Charles Courtney Curran, American, A Breezy Day, 1887 Joaquin Sorolla y Bastida, Spanish, Prado de Asturias (Field in Asturias) 1903.
The simplicity of these two works is very attractive: just green and white with a hint of pink to complement.
A few years ago I bought a tube of cinnabar green light by Rembrandt. It's the best colour I have found for sunlit grass. The grass in the lower painting must have been painted with cinnabar or something close to it.
AJ Munnings (8 October 1878–17 July 1959) is considered one of England's finest equine painters.
He was an opponent of Modernism, and the top landscape is probably too bucolic for contemporary tastes, but this is a beautifully composed and executed landscape. By painting the subject with the light coming from behind him, he is able to use the shadows of the animals to bring out their forms.
The abstract design possibilities of architectural elements in the landscape has been explored in previous posts, but here are some more examples.
Contrasting rectilinear and organic, natural and man-made elements, increases visual interest. Though there are no trees in the roofscape, the earthen tiles, with their variegated textures, are a kind of natural element.
Black is rare in nature, but architectural elements give a landscape painter a chance to add some punchy accents to their composition.
Klimt integrates architectural and vegetal elements through pattern and texture.
Top: Alexandra Tyng, Golden, Maine, 28 x 42 inches Middle: Thomas W. Schaller, Roofs Sienna, watercolour. Bottom: Klimt, Schloss Kammer
Edwin Lord Weeks (American, 1849-1903), A Shepherd on a Hillside, Tetuan, 60.3 x 88.5 cm
Painting as a record of travel experiences was a popular genre of the 18th and 19th centuries. Colour photography has greatly reduced the desire for painted records; however, many artists find their work is reinvigorated by travel; and the sketchbooks they bring home may be a valuable resource for paintings.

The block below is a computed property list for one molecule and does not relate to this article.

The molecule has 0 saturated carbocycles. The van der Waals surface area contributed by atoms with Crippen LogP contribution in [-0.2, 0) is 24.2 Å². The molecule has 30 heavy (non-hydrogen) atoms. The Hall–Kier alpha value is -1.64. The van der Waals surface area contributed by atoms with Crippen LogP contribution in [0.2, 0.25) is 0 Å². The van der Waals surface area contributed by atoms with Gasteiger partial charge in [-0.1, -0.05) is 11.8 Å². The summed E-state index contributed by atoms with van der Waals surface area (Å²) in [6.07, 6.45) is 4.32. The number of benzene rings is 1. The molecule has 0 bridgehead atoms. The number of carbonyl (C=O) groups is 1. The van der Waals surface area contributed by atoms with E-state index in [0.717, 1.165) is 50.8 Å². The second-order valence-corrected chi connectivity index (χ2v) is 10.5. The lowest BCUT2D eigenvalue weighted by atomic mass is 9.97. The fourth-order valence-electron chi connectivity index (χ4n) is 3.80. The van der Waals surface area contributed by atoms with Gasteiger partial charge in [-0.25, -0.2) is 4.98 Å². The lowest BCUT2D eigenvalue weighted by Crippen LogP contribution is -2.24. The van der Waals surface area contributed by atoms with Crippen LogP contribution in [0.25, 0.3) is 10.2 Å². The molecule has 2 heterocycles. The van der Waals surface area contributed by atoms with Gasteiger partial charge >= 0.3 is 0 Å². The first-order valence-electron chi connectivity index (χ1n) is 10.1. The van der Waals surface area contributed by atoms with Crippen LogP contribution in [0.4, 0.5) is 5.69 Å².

Edwin Lord Weeks was an American, explorer and painter who specialised in Orientalist scenes encountered on his many travels.
A figure in local attire adds greatly to the evocation of place.
I found this work ('Rye') by the Russian painter Ivan Shishkin, on Google Art Project, a wonderful tool that allows you to zoom in to incredibly high resolution images of art in Major Galleries around the world. It's possible to look at the brushstrokes as if you were peering at the painting only a few inches away from the paint surface.
One thing that I noticed right away was how thinly the oil paint was applied in many of the 19th century works. Up close they appeared like watercolours in some areas. In comparison, 20th century paintings tend to have much thicker paint layers.
Close up, you can see finely spattered whitish paint in the sky near the horizon, giving the effect of hazy distance.
There's no substitute for seeing a real painting in a gallery, but this comes very close.
The Cloud, 1896
Prince Eugen was the son of the Swedish king and queen. He took up painting as a career, and was no mere royal dilettante. His parents, perhaps surprisingly for someone in his position, supported his decision.
Rockwell Kent, American, 1882-1971, lilacs, c 1968, 24 x 34 inches.
In works of fantasy or surrealist art the supernatural is usually immediately obvious, but in Magic Realsim a dream-like or mythic dimension is only subtly implied within a realist framework.
Formalist qualities such as the centrally placed figure, simplified repeated forms, and the roof lines converging at the point of interest, where the flower is being plucked, produce a kind of dream-like, surreal or magic realist effect. They are a little too synchronistic to be true.
The subject is apparently mundane, but the formality, and stage-like lighting, suggest an event of mythic importance or something occurring in a dream, the significance of which escapes the conscious mind.
A touch of Magic Realism can give a landscape a fascinating edginess.
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